Michael Osterholm, director of the Center for Infectious Disease Research and Policy at the University of Minnesota, would go further, saying people aged 50 and over in the United States should be given the option of getting a second booster. He noted that in the second half of 2022, 97.3% of people who died from Covid in this country were aged 50 and over.
“It’s a pretty targeted group that you can reach out to,” Osterholm said.
He acknowledged what is obvious to anyone who has followed the adoption of bivalent booster in the United States: doctors’ offices and pharmacies would not be faced with a tsunami of people looking for a spring booster, if the one was allowed. Only 16.3% of those eligible for the updated vaccine received one; even among the most at-risk population, people aged 65 and over, less than half of eligible people – 41.6% – have been vaccinated.
“We live in a world right now where those who want extra booster doses really want them. And those who don’t want them don’t want them at all. And what we’re trying to do is put on this needle,” Osterholm said.
“I think given the data we’ve seen on the decline in immunity over time, that if someone wanted to be vaccinated every six months and they were in a high-risk group by age or by underlying medical condition, then I think that should be allowed. I do not believe for a moment that this will be a generalized practice.
At the ACIP’s February meeting, members were told that the Covid Vaccine Task Force, a subset of its membership, had debated whether to recommend spring boosters. But the group concluded they did not have enough evidence to say another shot was needed at this time.
“The data was not yet conclusive to identify a need for frequent vaccinations and there was concern that it might not be possible to implement a vaccination program for all adults aged 65 and over twice a year,” said said CDC vaccine expert Sara Oliver. , said at the meeting.
Oliver also noted, however, that the Covid task force has recognized that the elderly and immunocompromised are likely to remain more vulnerable to developing serious illness if they contract Covid, and there is likely to be a need for more flexibility. to deal with their situations in the future. .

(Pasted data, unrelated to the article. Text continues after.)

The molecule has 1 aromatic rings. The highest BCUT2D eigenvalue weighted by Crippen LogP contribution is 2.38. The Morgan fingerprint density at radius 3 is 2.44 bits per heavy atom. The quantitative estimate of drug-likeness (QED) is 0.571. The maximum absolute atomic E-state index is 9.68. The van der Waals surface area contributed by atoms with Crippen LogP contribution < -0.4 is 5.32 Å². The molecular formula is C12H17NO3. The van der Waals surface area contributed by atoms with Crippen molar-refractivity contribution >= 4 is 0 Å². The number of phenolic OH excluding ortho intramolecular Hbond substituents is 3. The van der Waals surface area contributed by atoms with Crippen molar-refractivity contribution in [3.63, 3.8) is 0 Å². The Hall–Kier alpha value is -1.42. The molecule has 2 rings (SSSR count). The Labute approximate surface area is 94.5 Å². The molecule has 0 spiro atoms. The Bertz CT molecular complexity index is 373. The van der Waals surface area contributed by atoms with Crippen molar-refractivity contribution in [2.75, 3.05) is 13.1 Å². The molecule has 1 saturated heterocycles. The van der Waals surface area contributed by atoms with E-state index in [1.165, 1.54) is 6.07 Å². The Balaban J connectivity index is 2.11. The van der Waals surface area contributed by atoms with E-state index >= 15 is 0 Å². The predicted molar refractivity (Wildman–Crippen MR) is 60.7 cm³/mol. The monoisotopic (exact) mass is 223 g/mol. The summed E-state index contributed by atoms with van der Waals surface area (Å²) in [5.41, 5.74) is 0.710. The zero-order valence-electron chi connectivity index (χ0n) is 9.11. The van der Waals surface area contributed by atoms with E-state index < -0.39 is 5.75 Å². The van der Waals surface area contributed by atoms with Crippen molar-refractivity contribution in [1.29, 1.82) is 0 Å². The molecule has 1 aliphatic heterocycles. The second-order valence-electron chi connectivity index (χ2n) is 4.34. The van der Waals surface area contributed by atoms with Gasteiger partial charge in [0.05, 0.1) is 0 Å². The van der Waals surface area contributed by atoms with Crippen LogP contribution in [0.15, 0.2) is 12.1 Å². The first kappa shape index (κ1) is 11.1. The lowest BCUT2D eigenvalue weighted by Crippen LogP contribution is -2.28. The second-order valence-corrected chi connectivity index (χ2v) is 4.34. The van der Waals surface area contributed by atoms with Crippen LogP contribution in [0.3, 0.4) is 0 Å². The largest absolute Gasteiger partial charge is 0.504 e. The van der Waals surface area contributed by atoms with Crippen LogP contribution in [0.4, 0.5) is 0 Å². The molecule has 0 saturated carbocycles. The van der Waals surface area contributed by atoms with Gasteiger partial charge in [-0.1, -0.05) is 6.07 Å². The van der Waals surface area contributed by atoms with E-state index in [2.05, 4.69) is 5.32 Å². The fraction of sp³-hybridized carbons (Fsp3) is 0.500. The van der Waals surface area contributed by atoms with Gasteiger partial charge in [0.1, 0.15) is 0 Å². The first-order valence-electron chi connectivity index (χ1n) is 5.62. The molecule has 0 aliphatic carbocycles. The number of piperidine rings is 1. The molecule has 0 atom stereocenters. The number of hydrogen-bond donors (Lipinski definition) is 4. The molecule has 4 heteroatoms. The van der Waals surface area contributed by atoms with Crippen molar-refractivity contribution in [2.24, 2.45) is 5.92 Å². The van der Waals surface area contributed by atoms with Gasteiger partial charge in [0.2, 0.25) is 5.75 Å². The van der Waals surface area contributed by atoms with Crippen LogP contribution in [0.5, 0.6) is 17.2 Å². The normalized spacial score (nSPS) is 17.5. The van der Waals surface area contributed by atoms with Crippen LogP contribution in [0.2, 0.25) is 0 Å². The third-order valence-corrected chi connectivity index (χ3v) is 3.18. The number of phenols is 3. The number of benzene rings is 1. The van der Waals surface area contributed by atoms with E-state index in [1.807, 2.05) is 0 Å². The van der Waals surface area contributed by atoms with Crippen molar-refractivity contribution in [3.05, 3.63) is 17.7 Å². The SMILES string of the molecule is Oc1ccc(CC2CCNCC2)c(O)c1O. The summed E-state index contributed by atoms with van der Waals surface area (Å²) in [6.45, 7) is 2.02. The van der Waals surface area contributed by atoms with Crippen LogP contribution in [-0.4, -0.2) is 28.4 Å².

“I really like this idea of flexibility. And if the FDA decides there can be increased flexibility around the recommendations, I think that will be helpful,” MGH’s Kotton said during the discussion.
But this flexibility does not currently exist. Bivalent Covid vaccines have not yet been licensed; they are given under FDA Emergency Use Authorization. EUA rules are strict. Products covered by the EUAs may only be used in accordance with the FDA decision.
Once a vaccine is fully licensed, ACIP has the discretion to recommend a use that differs from the FDA license. For example, although the FDA appears poised to authorize new respiratory syncytial virus vaccines for people age 60 and older, ACIP’s RSV working group reported in February that cost-benefit analyzes did not favor the use of vaccines among people aged 60 to 64 years.
In the absence of FDA clearance for a spring booster, ACIP is unable to recommend one.
Although there are strong supporters of spring booster shots, not everyone is convinced that they are necessary.
“With a downward trend in hospitalizations and deaths, there is no movement toward a spring recall,” said Kathleen Neuzil, director of the Center for Vaccine Development at the University of Maryland School of Medicine, in an email.
Neuzil noted that there are other tools for people at high risk who contract Covid – antiviral drugs. “These are underused for influenza…and we don’t want them to be underused for Covid-19,” she said. “They are an important tool, especially for the elderly and immunocompromised, and people should be encouraged to contact their health care providers early in their illness.”
In the interview with STAT, Kotton noted that things have improved dramatically for immunocompromised people — her patient base — since the pandemic began. And that’s even though the monoclonal antibody product Evusheld, which had been used to help these patients avoid Covid infection, is no longer used because the evolution of the virus that causes Covid has rendered it ineffective.
“I mean, overall, we’re seeing much lower overall rates of serious, life-threatening illness in immunocompromised and older people compared to before,” she said. “For people who are fully vaccinated, including with a bivalent vaccine, and who have easy access to treatments such as remdesivir, Paxlovid and other additional treatments, we are now seeing much better results overall compared to what we were, say, a year or so ago.”
Kotton seemed unsure of the value of allowing a spring recall.
“We don’t just want to give doses because people are nervous, do we? We want to make sure that there is a good reason based on data why we would want to administer additional doses of vaccine,” she said. “So we’re basically waiting — we’re waiting to hear more from the CDC and the FDA.”